I, Claudius it ain't but a good read all the same and I am looking forward to the next episode. I for one would like to see Mr Gabb double his ambitions by doubling the length of the next book, giving more room for character development and some imaginative musings about contemprary events à la Flashman, though having to do without the sources available to George MacDonald Fraser.
Help other customers find the most helpful reviews 
Was this review helpful to you? Yes No


1 of 2 people found the following review helpful
5.0 out of 5 stars A Splendid Historical Romp, 28 May 2009
By 
Jack England (Henley-on-Thames) - See all my reviews
This review is from: The Column of Phocas: A Novel of Murder and Intrique Set in Mediaeval Rome (Paperback)
If you're a fan of Bernard Cornwell, Patrick O'Brian, or Conn Iggulden, and perhaps even Robert Graves, then you will love this tale of murder and mystery set in Ancient Rome after the sackings of the Goths.

The Column of Phocas begins in the style of Bernard Cornwell in his Saxon Stories, with an ancient narrator retelling his life as a brash young man carving a trail of blood, debauchery, lust, greed, and fantastic luck, through a dark age of religious friction and good old-fashioned power politics.

This usage of an old man telling his own tale does remove the tiniest sense of danger, as you always know the hero is definitely going to survive, but you always know Captain Kirk is going to get through every episode of the original Star Trek, so there's not too much lost there. Plus, you get the guilt, the pathos, and the humour of an old man making his final confession.

The plot is suitably intricate and believable to keep you guessing throughout, and there's enough sex and violence to keep you on the edge of your seat, as the chief protagonist fights his way from one cliff edge to another. Many writers are afraid of letting everything out. Gabb has no such fears.

When the movie is made of this book, Paul Bettany will be the ideal lead role as Aelric, with perhaps Ray Winstone as One-Eye, Alan Rickman as the Dispensator, and Russell Crowe playing a cameo role as King Ethelbert.

This book will almost certainly be made into a film. It has all of the elements necessary to grip an audience. Let us hope that Sean Gabb gets to write the movie script version of this highly entertaining book, when the call comes from Hollywood, and that he doesn't let the money men take away too much of the central message of this book, on the nature of humanity.

As an L.A.Wilding man myself, I also thoroughly enjoyed the erudite use of Latin (and Greek) throughout the book, from a man who obviously knows what he is talking about. Eat your heart out J.K.Rowling!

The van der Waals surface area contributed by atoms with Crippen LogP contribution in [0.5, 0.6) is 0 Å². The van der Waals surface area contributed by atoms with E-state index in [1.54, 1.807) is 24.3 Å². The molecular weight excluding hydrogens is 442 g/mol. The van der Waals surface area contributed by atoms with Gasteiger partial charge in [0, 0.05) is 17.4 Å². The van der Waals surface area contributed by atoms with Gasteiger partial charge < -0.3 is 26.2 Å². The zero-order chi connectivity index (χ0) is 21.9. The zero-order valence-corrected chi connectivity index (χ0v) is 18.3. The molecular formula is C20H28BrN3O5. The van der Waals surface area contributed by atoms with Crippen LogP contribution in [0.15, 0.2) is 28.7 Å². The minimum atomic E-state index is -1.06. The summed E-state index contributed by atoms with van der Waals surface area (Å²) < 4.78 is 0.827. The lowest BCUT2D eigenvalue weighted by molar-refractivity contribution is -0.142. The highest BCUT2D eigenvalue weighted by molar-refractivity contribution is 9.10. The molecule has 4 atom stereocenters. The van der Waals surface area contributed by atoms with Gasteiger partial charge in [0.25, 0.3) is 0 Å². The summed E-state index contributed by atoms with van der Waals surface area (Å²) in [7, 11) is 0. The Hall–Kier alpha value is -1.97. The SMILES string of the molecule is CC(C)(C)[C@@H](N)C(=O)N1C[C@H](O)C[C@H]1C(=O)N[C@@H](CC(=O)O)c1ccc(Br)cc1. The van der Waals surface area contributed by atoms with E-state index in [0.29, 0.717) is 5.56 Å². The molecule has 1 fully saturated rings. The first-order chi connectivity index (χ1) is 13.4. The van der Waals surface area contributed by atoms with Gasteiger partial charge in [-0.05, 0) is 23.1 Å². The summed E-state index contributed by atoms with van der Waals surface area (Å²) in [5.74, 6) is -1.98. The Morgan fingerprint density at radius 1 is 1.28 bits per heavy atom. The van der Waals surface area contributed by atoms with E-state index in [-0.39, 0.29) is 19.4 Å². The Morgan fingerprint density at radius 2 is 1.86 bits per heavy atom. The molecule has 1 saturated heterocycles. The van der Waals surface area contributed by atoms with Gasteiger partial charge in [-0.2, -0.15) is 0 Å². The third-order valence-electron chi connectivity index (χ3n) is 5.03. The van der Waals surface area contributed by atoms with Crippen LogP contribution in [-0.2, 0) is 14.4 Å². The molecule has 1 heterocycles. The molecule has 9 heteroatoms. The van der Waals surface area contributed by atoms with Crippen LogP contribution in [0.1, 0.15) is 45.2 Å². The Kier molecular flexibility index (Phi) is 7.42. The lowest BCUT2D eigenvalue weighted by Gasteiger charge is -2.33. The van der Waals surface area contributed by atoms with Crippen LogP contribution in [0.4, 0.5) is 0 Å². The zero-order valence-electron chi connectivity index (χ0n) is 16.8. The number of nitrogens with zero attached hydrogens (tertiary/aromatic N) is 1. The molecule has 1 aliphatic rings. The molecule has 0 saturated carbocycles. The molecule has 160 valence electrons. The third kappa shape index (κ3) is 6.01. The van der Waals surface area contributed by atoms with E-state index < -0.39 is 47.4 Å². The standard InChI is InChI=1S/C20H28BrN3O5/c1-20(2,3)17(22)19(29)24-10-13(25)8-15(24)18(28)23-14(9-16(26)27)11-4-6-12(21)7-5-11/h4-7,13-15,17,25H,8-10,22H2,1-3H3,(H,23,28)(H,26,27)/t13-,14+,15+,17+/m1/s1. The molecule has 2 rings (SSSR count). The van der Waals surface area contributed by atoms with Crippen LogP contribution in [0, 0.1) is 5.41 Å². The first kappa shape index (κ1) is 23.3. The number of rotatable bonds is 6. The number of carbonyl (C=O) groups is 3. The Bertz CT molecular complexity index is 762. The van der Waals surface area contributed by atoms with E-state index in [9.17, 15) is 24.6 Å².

Finally, this is obviously written by a man thoroughly steeped in the historic tradition of educated British comedy. On every page you can sense the Baby Eating Bishop of Bath and Wells, many of the characters from the Fast Show, and the ghost of Terry Gilliam, all straining to get in and play bit-part characters in this fascinating age of liberty-loving barbarianism mixed in with tax-loving churches and emperors.

In a phrase; a splendid romp of entertainment. In a word; excellent.
Help other customers find the most helpful reviews 
Was this review helpful to you? Yes No


2 of 4 people found the following review helpful
5.0 out of 5 stars Lively and thoroughly entertaining romp, 23 Oct 2006
By 
This review is from: The Column of Phocas: A Novel of Murder and Intrique Set in Mediaeval Rome (Paperback)
Sean Gabb's achievement here is highly commendable. He brings the worlds of the past and present together in a believable and accessible tale rich in action and detail. Although a good deal stronger in terms of sex and violence, this is an admirable companion to the Ellis Peters Cadfael mysteries and addresses some similar spiritual and moral points. Gabb's style is both pacy and racy; his combination of the contemporary vernacular (particularly Cockney) with a Chaucerian earthiness of image is striking and should appeal to a wide audience.
Help other customers find the most helpful reviews 
Was this review helpful to you? Yes No


Most Helpful First | Newest First

This product

The Column of Phocas: A Novel of Murder and Intrique Set in Mediaeval Rome
19.99
In stock
Add to basket Add to wishlist
Only search this product's reviews